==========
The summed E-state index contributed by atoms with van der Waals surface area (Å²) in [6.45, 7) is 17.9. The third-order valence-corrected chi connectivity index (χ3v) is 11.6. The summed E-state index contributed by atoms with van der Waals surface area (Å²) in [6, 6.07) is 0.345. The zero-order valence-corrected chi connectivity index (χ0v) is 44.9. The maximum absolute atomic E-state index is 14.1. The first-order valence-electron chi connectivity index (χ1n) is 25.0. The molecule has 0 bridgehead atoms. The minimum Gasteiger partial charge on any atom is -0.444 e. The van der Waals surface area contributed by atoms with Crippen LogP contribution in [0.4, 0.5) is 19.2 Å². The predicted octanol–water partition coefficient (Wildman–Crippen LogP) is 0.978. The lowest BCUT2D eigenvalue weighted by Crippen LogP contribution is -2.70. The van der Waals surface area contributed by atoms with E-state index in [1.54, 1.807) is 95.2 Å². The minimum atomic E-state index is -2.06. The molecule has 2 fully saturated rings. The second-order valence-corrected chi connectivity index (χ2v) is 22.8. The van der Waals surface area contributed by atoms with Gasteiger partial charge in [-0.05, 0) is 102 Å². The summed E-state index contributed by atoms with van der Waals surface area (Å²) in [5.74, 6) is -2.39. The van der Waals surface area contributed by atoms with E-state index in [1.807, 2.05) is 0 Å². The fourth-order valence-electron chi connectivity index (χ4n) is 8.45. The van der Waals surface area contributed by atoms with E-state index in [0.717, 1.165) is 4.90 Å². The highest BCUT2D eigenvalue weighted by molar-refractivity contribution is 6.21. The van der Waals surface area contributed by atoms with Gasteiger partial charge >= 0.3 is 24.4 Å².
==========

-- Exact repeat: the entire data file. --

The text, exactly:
The summed E-state index contributed by atoms with van der Waals surface area (Å²) in [6.45, 7) is 17.9. The third-order valence-corrected chi connectivity index (χ3v) is 11.6. The summed E-state index contributed by atoms with van der Waals surface area (Å²) in [6, 6.07) is 0.345. The zero-order valence-corrected chi connectivity index (χ0v) is 44.9. The maximum absolute atomic E-state index is 14.1. The first-order valence-electron chi connectivity index (χ1n) is 25.0. The molecule has 0 bridgehead atoms. The minimum Gasteiger partial charge on any atom is -0.444 e. The van der Waals surface area contributed by atoms with Crippen LogP contribution in [0.4, 0.5) is 19.2 Å². The predicted octanol–water partition coefficient (Wildman–Crippen LogP) is 0.978. The lowest BCUT2D eigenvalue weighted by Crippen LogP contribution is -2.70. The van der Waals surface area contributed by atoms with E-state index in [1.54, 1.807) is 95.2 Å². The minimum atomic E-state index is -2.06. The molecule has 2 fully saturated rings. The second-order valence-corrected chi connectivity index (χ2v) is 22.8. The van der Waals surface area contributed by atoms with Gasteiger partial charge in [-0.05, 0) is 102 Å². The summed E-state index contributed by atoms with van der Waals surface area (Å²) in [5.74, 6) is -2.39. The van der Waals surface area contributed by atoms with E-state index in [1.807, 2.05) is 0 Å². The fourth-order valence-electron chi connectivity index (χ4n) is 8.45. The van der Waals surface area contributed by atoms with E-state index in [0.717, 1.165) is 4.90 Å². The highest BCUT2D eigenvalue weighted by molar-refractivity contribution is 6.21. The van der Waals surface area contributed by atoms with Gasteiger partial charge >= 0.3 is 24.4 Å².